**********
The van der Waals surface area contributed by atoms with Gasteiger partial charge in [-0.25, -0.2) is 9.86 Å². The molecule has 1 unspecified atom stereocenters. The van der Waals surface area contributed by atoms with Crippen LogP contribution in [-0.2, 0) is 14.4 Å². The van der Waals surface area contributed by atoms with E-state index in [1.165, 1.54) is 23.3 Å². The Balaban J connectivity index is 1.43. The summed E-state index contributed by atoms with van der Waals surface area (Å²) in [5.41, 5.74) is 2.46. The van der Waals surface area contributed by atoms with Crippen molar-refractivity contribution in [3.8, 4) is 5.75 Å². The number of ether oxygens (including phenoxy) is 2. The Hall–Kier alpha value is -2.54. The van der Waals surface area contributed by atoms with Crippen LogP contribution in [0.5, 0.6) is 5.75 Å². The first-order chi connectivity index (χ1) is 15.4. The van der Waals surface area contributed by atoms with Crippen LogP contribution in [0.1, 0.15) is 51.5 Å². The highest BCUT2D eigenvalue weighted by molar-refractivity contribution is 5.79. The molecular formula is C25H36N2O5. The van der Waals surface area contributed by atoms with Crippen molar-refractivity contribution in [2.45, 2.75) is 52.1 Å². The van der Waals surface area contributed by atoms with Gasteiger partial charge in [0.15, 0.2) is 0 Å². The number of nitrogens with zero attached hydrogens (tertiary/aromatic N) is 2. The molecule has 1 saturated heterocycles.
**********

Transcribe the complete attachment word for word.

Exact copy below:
The van der Waals surface area contributed by atoms with Gasteiger partial charge in [-0.25, -0.2) is 9.86 Å². The molecule has 1 unspecified atom stereocenters. The van der Waals surface area contributed by atoms with Crippen LogP contribution in [-0.2, 0) is 14.4 Å². The van der Waals surface area contributed by atoms with E-state index in [1.165, 1.54) is 23.3 Å². The Balaban J connectivity index is 1.43. The summed E-state index contributed by atoms with van der Waals surface area (Å²) in [5.41, 5.74) is 2.46. The van der Waals surface area contributed by atoms with Crippen molar-refractivity contribution in [3.8, 4) is 5.75 Å². The number of ether oxygens (including phenoxy) is 2. The Hall–Kier alpha value is -2.54. The van der Waals surface area contributed by atoms with Crippen LogP contribution in [0.5, 0.6) is 5.75 Å². The first-order chi connectivity index (χ1) is 15.4. The van der Waals surface area contributed by atoms with Crippen LogP contribution in [0.1, 0.15) is 51.5 Å². The highest BCUT2D eigenvalue weighted by molar-refractivity contribution is 5.79. The molecular formula is C25H36N2O5. The van der Waals surface area contributed by atoms with Crippen molar-refractivity contribution in [2.45, 2.75) is 52.1 Å². The van der Waals surface area contributed by atoms with Gasteiger partial charge in [0.15, 0.2) is 0 Å². The number of nitrogens with zero attached hydrogens (tertiary/aromatic N) is 2. The molecule has 1 saturated heterocycles.